Indeed, it is from a naumachia (the Greek word for a sea battle) that we have acquired one of our most persistent myths about gladiators: that they entered the ring and declared to the emperor, “Morituri te salutant”: “Those about to die salute you”. The story comes from Suetonius’ biography of the Emperor Claudius. The emperor was addressed with the famous phrase by the naumacharii, or sea-battlers. He was so surprised by their declaration that he replied, “Aut non”: “Or not”. The men then claimed the emperor had pardoned them, and they had no need to fight. Only by promises and threats, according to Suetonius, did Claudius persuade them to fight. It seems reasonable to suggest that it was not, therefore, a commonly-used phrase, or why would Claudius have replied at all, let alone with something that created more trouble?
6,000 men were crucified along the road between Rome and Capua
But gladiators had caused difficulties for those in power before. In 73 BCE the most famous gladiator who ever lived, Spartacus, took his fighting skills outside the arena (the English word comes from the Latin for sand, harena). Spartacus was – according to the historian Appian – a Thracian by birth, and had served as a soldier under the Romans. His military career must have taken a bad turn, because he found himself imprisoned, enslaved and eventually trained as a gladiator in Capua, in Southern Italy.
Gladiators would reenact major fights – including sea battles, with the Colosseum flooded – and became major celebrities in Rome (Credit: ClassicStock /Alamy Stock Photo)
Spartacus persuaded 70 of his comrades to break out of the training school: they ran away and made camp on Mount Vesuvius. There they were joined by other slaves and some free men and together, they took on the Roman soldiers who came after them. They were astonishingly successful, almost capturing Varinius, an important Roman magistrate. This only added to Spartacus’ appeal, and he soon found himself leading about 70,000 men. Spartacus remained at large for three years, and the Romans were appalled to discover that their finest troops were being beaten by a bunch of slaves and paupers. It took a huge effort to conquer his ragtag army, and the mass crucifixions which followed (some 6,000 men were crucified along the road between Rome and Capua) were intended as a lesson to other putative rebels.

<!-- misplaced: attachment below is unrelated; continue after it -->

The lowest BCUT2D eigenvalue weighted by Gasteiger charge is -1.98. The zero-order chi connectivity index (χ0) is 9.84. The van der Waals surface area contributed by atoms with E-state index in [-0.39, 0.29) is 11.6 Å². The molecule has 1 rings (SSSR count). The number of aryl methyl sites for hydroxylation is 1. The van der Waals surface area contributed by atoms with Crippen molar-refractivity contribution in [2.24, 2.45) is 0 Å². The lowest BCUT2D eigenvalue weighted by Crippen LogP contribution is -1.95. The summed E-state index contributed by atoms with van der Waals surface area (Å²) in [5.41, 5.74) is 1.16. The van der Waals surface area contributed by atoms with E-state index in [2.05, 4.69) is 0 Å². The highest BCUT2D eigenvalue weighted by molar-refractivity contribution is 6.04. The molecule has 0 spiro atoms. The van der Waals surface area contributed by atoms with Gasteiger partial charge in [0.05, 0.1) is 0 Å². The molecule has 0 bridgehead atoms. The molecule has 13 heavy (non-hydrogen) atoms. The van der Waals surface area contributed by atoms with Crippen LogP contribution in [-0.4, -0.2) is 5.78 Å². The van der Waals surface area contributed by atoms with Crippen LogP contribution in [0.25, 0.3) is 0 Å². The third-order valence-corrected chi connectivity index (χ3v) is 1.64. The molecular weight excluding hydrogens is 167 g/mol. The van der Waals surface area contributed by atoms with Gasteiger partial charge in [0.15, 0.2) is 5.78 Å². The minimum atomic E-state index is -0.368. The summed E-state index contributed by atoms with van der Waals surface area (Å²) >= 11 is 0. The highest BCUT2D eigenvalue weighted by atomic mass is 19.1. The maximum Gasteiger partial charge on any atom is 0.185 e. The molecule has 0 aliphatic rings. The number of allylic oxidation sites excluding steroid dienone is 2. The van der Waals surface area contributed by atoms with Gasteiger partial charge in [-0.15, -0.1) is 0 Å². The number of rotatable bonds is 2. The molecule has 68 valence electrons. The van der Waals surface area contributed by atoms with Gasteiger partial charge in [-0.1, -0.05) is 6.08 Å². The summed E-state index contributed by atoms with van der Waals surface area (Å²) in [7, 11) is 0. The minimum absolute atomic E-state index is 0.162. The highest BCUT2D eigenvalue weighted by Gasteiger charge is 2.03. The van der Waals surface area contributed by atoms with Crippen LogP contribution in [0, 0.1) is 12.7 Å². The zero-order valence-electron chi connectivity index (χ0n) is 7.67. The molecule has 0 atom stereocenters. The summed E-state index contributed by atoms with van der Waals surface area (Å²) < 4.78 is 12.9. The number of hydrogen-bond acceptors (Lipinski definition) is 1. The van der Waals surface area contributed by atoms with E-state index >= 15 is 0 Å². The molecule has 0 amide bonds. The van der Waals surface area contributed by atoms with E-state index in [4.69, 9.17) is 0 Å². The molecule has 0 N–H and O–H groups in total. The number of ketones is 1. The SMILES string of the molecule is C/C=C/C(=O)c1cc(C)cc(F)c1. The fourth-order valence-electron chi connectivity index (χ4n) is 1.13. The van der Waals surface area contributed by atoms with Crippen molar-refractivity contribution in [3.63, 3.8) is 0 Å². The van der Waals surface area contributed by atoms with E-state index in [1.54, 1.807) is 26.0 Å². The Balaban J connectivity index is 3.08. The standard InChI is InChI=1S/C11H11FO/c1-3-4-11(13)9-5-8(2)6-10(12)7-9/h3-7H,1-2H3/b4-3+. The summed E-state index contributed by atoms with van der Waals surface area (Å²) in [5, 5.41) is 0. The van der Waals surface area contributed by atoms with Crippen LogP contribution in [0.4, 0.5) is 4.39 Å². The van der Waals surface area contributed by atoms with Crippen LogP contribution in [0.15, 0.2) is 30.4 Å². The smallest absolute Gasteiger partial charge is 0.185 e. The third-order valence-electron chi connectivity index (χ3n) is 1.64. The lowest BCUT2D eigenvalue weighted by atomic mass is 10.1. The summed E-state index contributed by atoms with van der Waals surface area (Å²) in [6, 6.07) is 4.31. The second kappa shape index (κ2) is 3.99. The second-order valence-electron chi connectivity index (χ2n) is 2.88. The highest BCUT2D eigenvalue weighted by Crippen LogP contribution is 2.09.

Female gladiators were extremely rare, but they did exist
Gladiators often maintained a certain glamour, especially over some sections of their audience. Juvenal has plenty to say on the subject in Satire VI, where he discusses the passion Eppia – a senator’s wife – has developed for a gladiator, Sergius. Juvenal lists the helmet-scarred Sergius’ many injuries (including a weeping eye, and an ulcerated nose). But because Sergius is a gladiator, Eppia finds him irresistible. It is from Juvenal too that we find an extremely ungenerous description of a woman fighting as a gladiator: female gladiators were extremely rare, but they did exist.
It is from Juvenal too that we find an extremely ungenerous description of a woman fighting as a gladiator: female gladiators – or gladiatrices – were rare, and were marketed as a novelty attraction, but they did exist. There was clearly an erotic edge to the image of women fighting in the ring – the natural descendants of the quasi-mythical Amazons – not least because female gladiators fought topless. There is a marble relief in the British Museum that was found in Halicarnassus, depicting two women – the names Achillia, a feminised version of Achilles, and Amazon are inscribed beneath them – facing one another. Each has a sword and a shield, greaves and arm-protectors. Their pose is athletic and impressive. But for Juvenal, the eroticism of a fighting woman is laughable: he makes scornful reference to a gladiatrix’s neck faltering under the weight of her helmet, and the chunky unattractiveness of her armoured legs.